• S-isopetasin, petatwalide B, and bakkenolide B, which widen blood vessels and decrease inflammation.

  • Flavonoids, which are antioxidants that decrease inflammation and fight bacterial infections and cancer.

  • Pyrrolizidine alkaloids, which are toxic to the liver and may cause cancer. These can be removed in the laboratory.

Mechanism of Action

The anti-inflammatory properties of butterbur are conferred mainly by molecules called petasins, which act to limit the body’s production of inflammatory molecules.

Butterbur may also relieve pain by decreasing the sensitivity of neurons. Isopetasin decreased the activity of the protein TRPA1, which is found on the surface of sensory neurons, decreasing neuron sensitivity and, thereby, pain.

Flavonoids from the leaves of Petasites japonicus activate:

  • Nrf2, which controls the production levels of many genes affecting the body’s response to free radical damage. After activation by the flavonoids in butterbur, Nrf2 activated the HO-1 pathway that produces several chemicals including biliverdin, which is a powerful antioxidant.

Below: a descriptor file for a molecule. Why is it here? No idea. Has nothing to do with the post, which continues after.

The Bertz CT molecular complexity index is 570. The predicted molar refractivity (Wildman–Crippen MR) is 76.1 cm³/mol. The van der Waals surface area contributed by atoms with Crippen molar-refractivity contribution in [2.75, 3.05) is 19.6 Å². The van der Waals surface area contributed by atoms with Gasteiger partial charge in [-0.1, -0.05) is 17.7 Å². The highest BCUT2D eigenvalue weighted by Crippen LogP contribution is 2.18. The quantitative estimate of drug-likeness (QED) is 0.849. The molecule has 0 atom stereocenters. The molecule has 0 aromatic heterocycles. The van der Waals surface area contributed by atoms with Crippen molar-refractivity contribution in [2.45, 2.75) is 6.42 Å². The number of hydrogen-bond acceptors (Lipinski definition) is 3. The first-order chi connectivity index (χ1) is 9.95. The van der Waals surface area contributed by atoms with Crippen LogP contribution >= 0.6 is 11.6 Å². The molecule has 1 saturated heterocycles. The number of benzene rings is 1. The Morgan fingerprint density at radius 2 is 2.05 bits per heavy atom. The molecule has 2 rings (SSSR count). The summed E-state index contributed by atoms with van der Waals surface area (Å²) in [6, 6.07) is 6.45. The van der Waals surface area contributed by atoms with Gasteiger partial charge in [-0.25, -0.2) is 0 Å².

• Heat-shock response transcriptional elements (HSE), that help coordinate the body’s response to stressors including sun damage. UV radiation can cause proteins to unfold and become nonfunctional. HSE activated by butterbur switches on the HSP70 pathway, which ensures proteins maintain their proper shapes.

Potential Health Benefits of Butterbur

Butterbur Relieves Migraines

The most common use of butterbur is for the relief and prevention of migraines and headaches.

Butterbur root extract is currently recommended for short-term use by both the Canadian Headache Society and the American Headache Society for short-term prevention and treatment of migraine headaches.

Butterbur Helps with Hay Fever and Seasonal Allergies

Multiple studies have shown that butterbur can help relieve seasonal allergy symptoms.

In a survey of 580 people who took the extract for two weeks, 90% reported a reduction in seasonal allergy symptoms.